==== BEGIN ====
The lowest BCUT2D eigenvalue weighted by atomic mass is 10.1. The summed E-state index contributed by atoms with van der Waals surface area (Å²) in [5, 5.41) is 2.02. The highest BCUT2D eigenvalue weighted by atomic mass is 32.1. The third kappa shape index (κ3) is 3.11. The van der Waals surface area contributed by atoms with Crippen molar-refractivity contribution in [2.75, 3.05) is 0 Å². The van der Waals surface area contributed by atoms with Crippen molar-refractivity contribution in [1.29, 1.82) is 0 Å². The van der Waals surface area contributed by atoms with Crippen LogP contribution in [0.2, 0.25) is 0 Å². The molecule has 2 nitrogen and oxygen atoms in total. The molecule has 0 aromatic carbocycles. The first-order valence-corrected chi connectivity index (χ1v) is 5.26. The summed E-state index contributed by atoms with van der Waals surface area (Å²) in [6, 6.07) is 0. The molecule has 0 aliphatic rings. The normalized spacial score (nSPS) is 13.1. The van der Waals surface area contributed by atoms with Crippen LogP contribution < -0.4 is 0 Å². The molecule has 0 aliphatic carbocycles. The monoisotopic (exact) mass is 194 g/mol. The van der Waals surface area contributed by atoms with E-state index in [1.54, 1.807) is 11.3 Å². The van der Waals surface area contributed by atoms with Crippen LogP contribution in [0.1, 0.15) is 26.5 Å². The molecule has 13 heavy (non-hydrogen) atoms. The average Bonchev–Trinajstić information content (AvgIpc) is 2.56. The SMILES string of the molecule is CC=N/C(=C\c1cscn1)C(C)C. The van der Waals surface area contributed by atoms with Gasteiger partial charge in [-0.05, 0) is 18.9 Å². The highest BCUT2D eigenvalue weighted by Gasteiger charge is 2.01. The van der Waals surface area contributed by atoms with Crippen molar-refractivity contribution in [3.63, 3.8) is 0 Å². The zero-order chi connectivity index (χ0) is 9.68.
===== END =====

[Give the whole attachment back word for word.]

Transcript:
The lowest BCUT2D eigenvalue weighted by atomic mass is 10.1. The summed E-state index contributed by atoms with van der Waals surface area (Å²) in [5, 5.41) is 2.02. The highest BCUT2D eigenvalue weighted by atomic mass is 32.1. The third kappa shape index (κ3) is 3.11. The van der Waals surface area contributed by atoms with Crippen molar-refractivity contribution in [2.75, 3.05) is 0 Å². The van der Waals surface area contributed by atoms with Crippen molar-refractivity contribution in [1.29, 1.82) is 0 Å². The van der Waals surface area contributed by atoms with Crippen LogP contribution in [0.2, 0.25) is 0 Å². The molecule has 2 nitrogen and oxygen atoms in total. The molecule has 0 aromatic carbocycles. The first-order valence-corrected chi connectivity index (χ1v) is 5.26. The summed E-state index contributed by atoms with van der Waals surface area (Å²) in [6, 6.07) is 0. The molecule has 0 aliphatic rings. The normalized spacial score (nSPS) is 13.1. The van der Waals surface area contributed by atoms with Crippen LogP contribution < -0.4 is 0 Å². The molecule has 0 aliphatic carbocycles. The monoisotopic (exact) mass is 194 g/mol. The van der Waals surface area contributed by atoms with E-state index in [1.54, 1.807) is 11.3 Å². The van der Waals surface area contributed by atoms with Crippen LogP contribution in [0.1, 0.15) is 26.5 Å². The molecule has 13 heavy (non-hydrogen) atoms. The average Bonchev–Trinajstić information content (AvgIpc) is 2.56. The SMILES string of the molecule is CC=N/C(=C\c1cscn1)C(C)C. The van der Waals surface area contributed by atoms with Gasteiger partial charge in [-0.05, 0) is 18.9 Å². The highest BCUT2D eigenvalue weighted by Gasteiger charge is 2.01. The van der Waals surface area contributed by atoms with Crippen molar-refractivity contribution in [3.63, 3.8) is 0 Å². The zero-order chi connectivity index (χ0) is 9.68.